40 Gregor Schenk von Osterwitz 1396-1403
41 Eberhard III von Neuhaus 1403-1427
42 Eberhard IV von Starhemberg 1427-1429
43 Johann II von Reichensperg 1429-1441
44 Friedrich IV von Emmerberg 1441-52
45 Sigismund I von Volkersdorf 1452-1461
46 Burchard von Weissbruch 1461-1466
47 Bernhard II von Rohr 1466-1482
48 Bernhard III Peckenschlager 1482-1489
49 Friedrich V von Schallenburg 1489-1494
50 Sigismund II 1494-1495
51 Leonard von Keutschach 1495-1519
52 Matthäus Lang von Wellenburg 1519-1540
Catholic Encyclopædia.
The archbishops lacked for nothing and lived a life of pomp and luxury even during hard
times for the local population. The Cathedral and rooms at Hohensalzburg fortress (click)
St. Boniface completed the work of St. Rupert, and placed the Diocese of Salzburg under the
Primatial See of Mainz, substituting the Benedictines for the Irish monks in St. Peter's. The
abbot-bishop Virgil was succeeded by Arno, who enjoyed the respect of Charlemagne, who, after
overthrowing the Avars, assigned him the missionary territory which included all of the land between
the Danube, the Raab, and the Drave. While Arno was at Rome attending to some business for
Charlemagne, Pope Leo III appointed him Archbishop over the bishops of Bavaria. When a dispute
concerning the delimitation of their ecclesiastical provinces broke out between Aquileia and Salzburg,
Charlemagne declared the Drave the boundary. The dignity of the archbishops as territorial
sovereigns can therefore be traced to the great Charlemagne. The oldest library in Austria was
formed when Arno, at the court of the great emperor, had manuscripts copied in 150 volumes.
Ruprecht of Salzburg (c.660-710), Frankish founder of Salzburgis,
was a scion of a Frankish royal Merovingian family. A contemporary
of Childebert III, king of the Franks, he was a bishop of Worms until
697, at which point he became a missionary to Regensburg where he
baptized a number of nobles. After considerable success, he moved
on to Altötting and converted the locals and went on to convert a
large area of the Danube where he introduce education and social
reforms. He promoted the salt mines in the ruined Roman town of
Juvavum and renamed the place "Salzburg." He is the Catholic patron
saint of salt miners. The Salzburg Cathedral is dedicated to him.
Festung Hohensalzburg's Nasty Sister
The archbishops enjoyed more than one mighty castle. Burg Hohenwerfen stands high above the
Austrian town of Werfen in the Salzach valley, approximately 25 miles south of Salzburg, surrounded
by the Berchtesgaden Alps and the adjacent Tennengebirge mountain range. The fortification was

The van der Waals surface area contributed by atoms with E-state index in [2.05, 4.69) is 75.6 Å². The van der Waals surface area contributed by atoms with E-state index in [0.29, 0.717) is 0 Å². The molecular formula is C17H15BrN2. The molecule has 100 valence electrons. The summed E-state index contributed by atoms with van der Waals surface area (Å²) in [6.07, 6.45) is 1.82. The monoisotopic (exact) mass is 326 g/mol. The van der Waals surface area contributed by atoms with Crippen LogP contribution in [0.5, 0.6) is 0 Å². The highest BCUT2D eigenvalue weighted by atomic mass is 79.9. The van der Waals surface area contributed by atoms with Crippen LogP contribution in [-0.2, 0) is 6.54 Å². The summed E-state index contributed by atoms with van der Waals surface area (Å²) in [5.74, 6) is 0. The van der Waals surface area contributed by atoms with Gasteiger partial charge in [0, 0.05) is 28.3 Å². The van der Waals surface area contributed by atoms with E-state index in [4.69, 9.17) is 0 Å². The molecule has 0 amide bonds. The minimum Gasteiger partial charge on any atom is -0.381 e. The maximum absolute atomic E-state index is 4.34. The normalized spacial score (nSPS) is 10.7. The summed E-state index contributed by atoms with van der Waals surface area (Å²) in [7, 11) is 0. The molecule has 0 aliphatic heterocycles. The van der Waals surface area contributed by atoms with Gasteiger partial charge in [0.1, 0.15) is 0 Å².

built between 1075 and 1078 during the Imperial Investiture Controversy by the order of Archbishop
Gebhard of Salzburg as a strategic bulwark atop a 509 foot high rock. Gebhard had three major
castles extended to secure the Salzburg archbishopric, but Gebhard himself was expelled in 1077 and
could not return to Salzburg until 1086, only to die at Hohenwerfen two years later.

In the following centuries, Hohenwerfen served the archbishops as a military base, a prison, a
residence and hunting retreat. The fortress was extended in the 12th century and to a lesser extent
again in the 16th century during the German Peasants' War, when in 1525 and 1526 riotous farmers
and miners moving towards Salzburg set fire to the castle, severely damaging it. After their
unsuccessful siege of the Hohensalzburg Fortress, the farmers were forced to surrender and Prince
Archbishop Matthäus Lang ordered those of them he didn't have murdered to re-built the castle.

The great castle imprisoned and occasionally tortured many people, from the lowliest Protestant
farmer to various noblemen and even some of the archbishops aside from Gebhard. Archbishop
Adalbert III, arrested by his own ministeriales in 1198, Count Albert of Friesach (in 1253), the
Styrian governor Siegmund von Dietrichstein, captured by insurgent peasants in 1525, and
Prince-Archbishop Wolf Dietrich Raitenau, who died there, were among its guests.

Prince Archbishop Johann Kuen-Belasy ordered a massive re-modelling of Hohenwerfen in 1563.
Prince Archbishop Johann Jakob ordered the construction of a large, central keep for the castle in
1573. Adaptations were made to the fortress during the Thirty Years War and a gunpowder tower
was erected during the reign of Prince Archbishop Paris Lodron in 1623.